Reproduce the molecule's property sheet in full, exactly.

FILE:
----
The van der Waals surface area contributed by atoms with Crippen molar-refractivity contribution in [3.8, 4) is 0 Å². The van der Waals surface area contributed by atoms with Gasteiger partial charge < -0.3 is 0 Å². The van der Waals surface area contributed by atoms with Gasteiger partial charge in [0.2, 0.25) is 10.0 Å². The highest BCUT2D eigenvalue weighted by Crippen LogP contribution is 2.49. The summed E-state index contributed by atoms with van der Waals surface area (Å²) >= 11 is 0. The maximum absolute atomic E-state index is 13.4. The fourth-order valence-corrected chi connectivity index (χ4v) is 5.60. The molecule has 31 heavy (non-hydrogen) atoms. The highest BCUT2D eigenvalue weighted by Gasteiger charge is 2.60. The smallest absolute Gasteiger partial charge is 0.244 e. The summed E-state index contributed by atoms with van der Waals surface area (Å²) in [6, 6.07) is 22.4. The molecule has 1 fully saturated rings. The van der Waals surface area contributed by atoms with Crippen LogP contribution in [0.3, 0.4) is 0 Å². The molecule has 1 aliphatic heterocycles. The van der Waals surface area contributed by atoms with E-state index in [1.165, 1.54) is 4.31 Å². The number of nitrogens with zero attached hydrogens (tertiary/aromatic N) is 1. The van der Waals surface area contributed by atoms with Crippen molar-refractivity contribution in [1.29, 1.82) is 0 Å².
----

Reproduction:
The van der Waals surface area contributed by atoms with Crippen molar-refractivity contribution in [3.8, 4) is 0 Å². The van der Waals surface area contributed by atoms with Gasteiger partial charge < -0.3 is 0 Å². The van der Waals surface area contributed by atoms with Gasteiger partial charge in [0.2, 0.25) is 10.0 Å². The highest BCUT2D eigenvalue weighted by Crippen LogP contribution is 2.49. The summed E-state index contributed by atoms with van der Waals surface area (Å²) >= 11 is 0. The maximum absolute atomic E-state index is 13.4. The fourth-order valence-corrected chi connectivity index (χ4v) is 5.60. The molecule has 31 heavy (non-hydrogen) atoms. The highest BCUT2D eigenvalue weighted by Gasteiger charge is 2.60. The smallest absolute Gasteiger partial charge is 0.244 e. The summed E-state index contributed by atoms with van der Waals surface area (Å²) in [6, 6.07) is 22.4. The molecule has 1 fully saturated rings. The van der Waals surface area contributed by atoms with Crippen LogP contribution in [0.3, 0.4) is 0 Å². The molecule has 1 aliphatic heterocycles. The van der Waals surface area contributed by atoms with E-state index in [1.165, 1.54) is 4.31 Å². The number of nitrogens with zero attached hydrogens (tertiary/aromatic N) is 1. The van der Waals surface area contributed by atoms with Crippen molar-refractivity contribution in [1.29, 1.82) is 0 Å².